Moved to tears by her obvious love and concern for her help and by her quivering eloquence, the police duly thrashed the driver, who obligingly made a full and frank confession. Over the course of the next few days, the couple were by turns frogmarched to their village and came back laden with almost half the loot. It had apparently been stashed in the cowshed, situated almost a vertical kilometre below the homesteads in the village and the police did an incredible job of lugging back what they could find. The rest, they said was irretrievable.

My mother was absolutely incredulous that the sweet unworldly pretty girl she had been mothering for the past three years had turned out to be this uterus-less snake in the grass, one who had collaborated with the gruff husband to divest my mother of all her belongings. They were hurriedly gotten rid off, and the process of auditing her stolen property, settling her back in to her home, her possessions and her routine continues to this day. In no particular order then, here are the things I have learnt from the whole incident — whodunnit, howdunnit, all that was stolen, all that was recovered, the process leading up to both me and my mother's response to everything.

1. When you roll your eyes and say to your elderly parent(s), "stop being so obsessed with locking everything, PUHLEEZ understand you have nothing worth stealing"; you're wrong.

2. When the cops say with infinite cynicism that Mataji, 95% of all break ins are inside jobs, sadly, they are 100% right.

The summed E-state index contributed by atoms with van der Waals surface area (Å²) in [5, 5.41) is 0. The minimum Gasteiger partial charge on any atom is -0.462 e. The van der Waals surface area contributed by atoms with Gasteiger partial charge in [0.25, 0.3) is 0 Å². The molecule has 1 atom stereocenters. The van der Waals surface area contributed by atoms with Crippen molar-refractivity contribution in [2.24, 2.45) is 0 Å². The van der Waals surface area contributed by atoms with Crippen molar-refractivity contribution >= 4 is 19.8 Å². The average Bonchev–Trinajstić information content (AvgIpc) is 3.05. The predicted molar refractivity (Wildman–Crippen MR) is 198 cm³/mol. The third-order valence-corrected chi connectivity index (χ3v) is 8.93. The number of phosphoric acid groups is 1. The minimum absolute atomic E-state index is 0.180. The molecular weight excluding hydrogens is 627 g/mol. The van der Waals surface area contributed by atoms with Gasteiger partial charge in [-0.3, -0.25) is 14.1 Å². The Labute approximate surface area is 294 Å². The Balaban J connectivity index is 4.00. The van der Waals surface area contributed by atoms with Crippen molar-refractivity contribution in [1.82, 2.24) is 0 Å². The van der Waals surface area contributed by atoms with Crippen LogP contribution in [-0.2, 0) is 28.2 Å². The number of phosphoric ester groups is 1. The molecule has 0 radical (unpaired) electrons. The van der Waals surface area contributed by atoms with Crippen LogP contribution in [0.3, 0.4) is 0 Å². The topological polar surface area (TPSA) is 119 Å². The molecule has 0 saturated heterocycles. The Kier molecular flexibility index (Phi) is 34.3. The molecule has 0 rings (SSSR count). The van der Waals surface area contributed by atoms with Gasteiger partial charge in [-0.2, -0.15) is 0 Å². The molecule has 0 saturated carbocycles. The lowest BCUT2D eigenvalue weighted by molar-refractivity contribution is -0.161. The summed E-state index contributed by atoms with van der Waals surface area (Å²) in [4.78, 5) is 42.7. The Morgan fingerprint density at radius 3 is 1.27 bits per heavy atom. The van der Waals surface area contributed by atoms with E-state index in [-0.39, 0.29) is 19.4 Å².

3. There's a Carrie Bradshaw inside every woman — the longest description my ascetic mother gave of her missing possessions was not of her jewellery, but of her missing shoes. Here's a sample from the list she wrote obligingly for the cops in Hindi. "Cherry joote (flats), oont ke rang ke joote, chocolate joote (andar fur wale)"

4. Things that have been stored in a cowshed smell (unsurprisingly) of cow. Lending new depth of meaning to the old adage, you can take the loot out of the cowshed but you can't take the cowshed out of the loot.

5. Cops can be extraordinarily kind. Yes. I have seen three burly men listen with rapt attention to my mother breathlessly telling and retelling the story of how handsome Daddy looked at their wedding in his dushala, which was stolen. (The observation that he was unlikely to be getting married again in the afterlife and therefore not have much need of a wedding dushala came from me, not them.)

6. You don't need no discernment to know that truly lovely things are lovely — all my mothers pashmina shawls and sweaters were taken. By people who wouldn't know "cashmere" if it bit them on the bum.

7. Things aren't just things — they are also memory place holders. And sometimes; when memories are your most valuable possessions, losing dessert spoons can be more devastating than losing diamond rings.

8. Believing the best of everyone is liable to get you taken for a ride. Not believing the best of everyone means you are going to have a miserable life. You get to pick one.

Here's the thing. With or without the cheese tins, the school fees, the eggs and milk prescription, Daddy's dushala, the cherry jootas, the dragon bracelet, the cashmere sweaters, the fruit forks and all the million other things she will never ever get back — I know for sure that my mother has always picked right.